The large N counting for the effective action is very similar to the standard large N counting for vacuum diagrams in an ordinary matrix model. The difference is that, in our case, we have two different types of indices corresponding to plain and dashed lines, associated with the background and probe branes respectively. Each closed plain line loop yields a factor of N whereas each closed dashed line loop yields a factor of K. When N » K, the dashed line loops are thus subleading and the large N limit is dominated by diagrams containing only one such loop (diagrams with no dashed line loop at all can also contribute to the probe brane effective action at order N and lower, because of terms like the last term in (2.5) or (2.9); they yield only constant, field-independent, contributions). In the leading large N limit, we thus keep the diagrams which are planar and contain only one closed loop made of dashed lines. All these diagrams are proportional to N, as expected for a D-brane effective action. Examples of subleading contributions are depicted in Fig. 3. To all orders in 1/N, one finds an expansion of the precise form (1.1).

The structure of the leading Feynman diagrams found above is particularly interesting. They are made of "dressed bubbles" which are themselves put together in a tree-like shape. The dressing of the bubbles comes from the matrix model structure and is associated with the path integral

- -- -©

Fig. 2. A typical leading Feynman diagram, of order O(N), contributing to the large N probe branes effective action in 't Hooft's double-line representation. We use vacuum-like diagrams, the dependence on the probe brane fields being included in the propagators for the mixed variables w, w (see Eqs. (3.1) and (3.2) for an example). This is equivalent to considering diagrams with arbitrary insertions of U(K) adjoint probe brane fields.

Fig. 3. Subleading diagrams: a) a loop of bubbles, contributing at order O( 1) ; b) a non-planar contribution to the bubble, of order O( 1/N) ; c) a non-planar contribution linking two different bubbles, of order O(1/N).

over the background brane matrix fields Vab. The trees of bubbles are associated with the path integral over the mixed variables w'a and wai, which behave as large N vector model fields when N » K. The overall structure reflects the mixed matrix model/vector model nature of the background plus probe D-brane action (2.3).

One can actually always define a notion of p-valent dressed bubble bp(v), corresponding to a bubble that can be attached to p other bubbles and for which the full dressing is taken into account, see Fig. 4. Explicit formulas for the one matrix model are provided below. The sum over all possible diagrams of the type depicted in Fig. 2, which includes all the possible dressings in the bubbles and all the possible trees of bubbles, can then be rewritten as a sum over trees of dressed bubbles, as in Fig. 5. Such a simple picture is of course only valid at leading order O(N). For example, at order O(1), one must include diagrams containing one loop of bubbles, as e.g. the diagram a in Fig. 3; at order O(1 /N), one must take into account not only diagrams with two loops of bubbles and non-planar corrections to the dressing of the bubbles (as in the diagram b in Fig. 3), but also links between bubbles, as in the diagram c of the same figure.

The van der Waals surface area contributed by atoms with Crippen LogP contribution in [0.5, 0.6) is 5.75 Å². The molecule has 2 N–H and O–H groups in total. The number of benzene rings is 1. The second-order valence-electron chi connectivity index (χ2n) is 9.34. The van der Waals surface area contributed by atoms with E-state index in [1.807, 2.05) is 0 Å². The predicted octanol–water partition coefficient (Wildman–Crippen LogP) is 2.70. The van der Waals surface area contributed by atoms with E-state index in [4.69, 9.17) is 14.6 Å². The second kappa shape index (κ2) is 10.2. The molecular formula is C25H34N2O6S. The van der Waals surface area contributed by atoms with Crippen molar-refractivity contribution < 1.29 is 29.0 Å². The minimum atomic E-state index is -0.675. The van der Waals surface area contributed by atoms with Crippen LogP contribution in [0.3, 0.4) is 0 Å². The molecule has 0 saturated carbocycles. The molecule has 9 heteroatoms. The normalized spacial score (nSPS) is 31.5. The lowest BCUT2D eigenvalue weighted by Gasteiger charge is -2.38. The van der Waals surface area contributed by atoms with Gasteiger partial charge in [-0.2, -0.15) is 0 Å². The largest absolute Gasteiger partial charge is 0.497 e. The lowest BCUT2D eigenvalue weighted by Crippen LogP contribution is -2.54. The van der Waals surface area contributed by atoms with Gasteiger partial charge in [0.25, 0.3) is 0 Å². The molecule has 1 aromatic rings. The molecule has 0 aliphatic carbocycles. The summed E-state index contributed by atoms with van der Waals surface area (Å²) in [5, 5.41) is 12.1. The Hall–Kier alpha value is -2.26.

Let us illustrate the structure just explained on the simple example of the one matrix model. We thus consider the action (2.3) with SN and SNk given by (2.4) and (2.5). The dressed bubble of valence zero is obtained by integrating out w and w without taking into account the quartic coupling (ww)2 and then integrating over V,

Fig. 4. A fully dressed bubble is given by a purely one-loop contribution (the "bare" bubble) plus an infinite series of planar diagrams generated by the couplings between the mixed variables w, w and the fields living on the background branes.

Fig. 5. A tree of dressed bubbles, corresponding to the sum of all the diagrams having the same tree shape as the diagram in Fig. 2, but with all possible dressings in the bubbles included. The probe brane effective action is given by a sum over such trees.

bo(v) = N ln(det(l^w + v2 ® In + v ® V +1* ® V2)). (3.1)

We use the notation Ir for the unit r x r matrix and we denote by (■} expectation values in the background brane theory, which here is simply the matrix model with action SN(V). Similarly, the dressed bubble of valence p is found by noting that it contains p propagators of the w,W fields joining the p vertices on the bubble. The propagator is given by

p(v, V) = (IKN + v2 ® In + v ® V + IK ® V2)-1 (3.2)

and thus bp(v), which is a cyclic tensor, can be written as

bp(v)'1-'p]Vjp = N(trNP!1 ji ■■■Plp]p), (3.3)

where matrix multiplications and the trace in (3.3) are over U(N) indices only. The trees are then obtained by gluing together the bubbles bp. For example, the tree depicted in Fig. 5 is given by

(bl)i1 i2 (b2)i2 k4 /3/1 (b4)!3!7klk3 /4/8k2 k4 (b2)i4i6 /5/7 (bl)5 i6 (bl)k2 k3 ^ ] i9ki

(b3)'9]6]8 ]1 ]7]9 (b3)]1 ]3]5 ]2]4]6 (b1)]2 ]3 (b1)]4 ]5 (b1)] ]8 . (3.4)

3.2. Summing the trees and emergent dimensions